Construction is one of the oldest and most lucrative industries in the world. Due to the size and scale of a market that encompasses everything from commercial scaffolding to industrial welding, it is constantly changing and evolving in order to adapt to shifting social and economic climates.
There are also a number of technological trends affecting the industry (mostly for the better), with drone mapping and 3D modelling software making it easier than ever before for builders to work to even the most exacting specifications.
That being said, the industry still faces an uphill battle in many regards, particularly regarding skilled labour shortages and (in the UK) uncertainty regarding raw material trade due to Brexit.
The future seems bright though, particularly if you focus on the statistics.
In order to more fully understand the industry and its economic journey, we’ve compiled a few of the most important statistics from the last two years that underline just how far the construction industry has come and where it might be heading in the near future.
- The UK construction sector saw a 77% increase (year on year) in August last year, with job vacancies reaching 93,500 from under 53,000 at the same time a year previously.
- The number of UK construction companies also rose in 2017 with a 6.2% increase compared to the previous year. This marks the highest amount of operational construction firms on record in Great Britain - over 310,000.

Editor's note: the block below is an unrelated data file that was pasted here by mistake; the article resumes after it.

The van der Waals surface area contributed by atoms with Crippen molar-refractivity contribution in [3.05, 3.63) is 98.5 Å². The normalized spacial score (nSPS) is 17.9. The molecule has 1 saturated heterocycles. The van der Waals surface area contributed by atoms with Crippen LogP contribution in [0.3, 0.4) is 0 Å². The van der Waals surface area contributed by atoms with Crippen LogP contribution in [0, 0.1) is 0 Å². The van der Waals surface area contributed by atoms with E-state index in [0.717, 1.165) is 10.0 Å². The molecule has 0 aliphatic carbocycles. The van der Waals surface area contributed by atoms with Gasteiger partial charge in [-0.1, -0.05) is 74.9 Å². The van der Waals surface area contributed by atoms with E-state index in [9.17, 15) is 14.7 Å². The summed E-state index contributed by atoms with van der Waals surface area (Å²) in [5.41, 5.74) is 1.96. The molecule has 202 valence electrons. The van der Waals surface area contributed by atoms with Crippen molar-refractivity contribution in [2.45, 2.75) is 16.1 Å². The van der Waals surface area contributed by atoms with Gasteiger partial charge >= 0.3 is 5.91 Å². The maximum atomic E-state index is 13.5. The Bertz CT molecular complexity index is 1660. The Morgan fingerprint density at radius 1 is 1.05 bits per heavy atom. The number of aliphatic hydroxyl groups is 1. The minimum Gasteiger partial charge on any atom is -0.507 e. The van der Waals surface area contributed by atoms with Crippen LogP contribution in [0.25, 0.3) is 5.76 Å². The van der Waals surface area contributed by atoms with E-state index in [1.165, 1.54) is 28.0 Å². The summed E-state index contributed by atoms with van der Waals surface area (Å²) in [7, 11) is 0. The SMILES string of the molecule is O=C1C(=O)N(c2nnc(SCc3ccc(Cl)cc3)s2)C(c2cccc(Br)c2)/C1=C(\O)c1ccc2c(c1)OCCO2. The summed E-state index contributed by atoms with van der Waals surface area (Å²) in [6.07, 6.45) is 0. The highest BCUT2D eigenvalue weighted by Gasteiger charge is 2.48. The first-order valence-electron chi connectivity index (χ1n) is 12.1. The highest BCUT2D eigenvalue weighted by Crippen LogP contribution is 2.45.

- In 2017, construction employment increased by 3.8%, with the majority of the jobs based in the South East and London, as well as the North West.
- Although there was a minor fall in 2016, earnings in the industry saw a notable increase by the end of 2017, reaching an average of £607 per week. This marks construction as second only to the financial and business sectors when it comes to earnings.
- The HS2 project helped drive a 7.4% increase in orders in 2017, with new construction prices also rising to a record high of just under £110,000 million, which is thought to have been driven by private sector growth.
- Industry spending in the US was a staggering $1.23 trillion in 2017, with 77% of that total ($952 billion) focused on the private sector. The same year, construction accounted for around 7% of GDP in the US.
- Global construction costs are expected to rise by 4.3% on average over the next 12 months.
- Whilst numbers are down both locally and globally, 2.3 million people are still killed by construction work-related accidents or illnesses every year. 64% of fatalities that occur on the job are due to falls, electrocution, falling objects and/or being crushed. These accidents are colloquially referred to as the ‘fatal four’.
- Just over half (54%) of construction firms globally have R&D departments, though most of those departments are small, with only 16% operating with more than 5 people. However, 37% are experimenting with drone technology and 11% of contractors now use ‘wearable’ technology.
- Despite improving diversity, only 9% of the US construction workforce is female.
- According to the scaffolding trade association NASC, the number of accidents and injuries was reported at just 89 onsite incidences in 2017, representing an all-time low!
- Only 17 of the injuries sustained were classified as ‘major’ which marks a notable 37% dip from 2016 when there were 27 major injuries and 96 in total.
- 2017 also marked the fifth fatality-free year for NASC.
- When it came to falls from height (which is the greatest potential risk for scaffolders) there was also a 46% reduction from the previous year.
- No members of the public were harmed by scaffolds belonging to NASC members in 2017.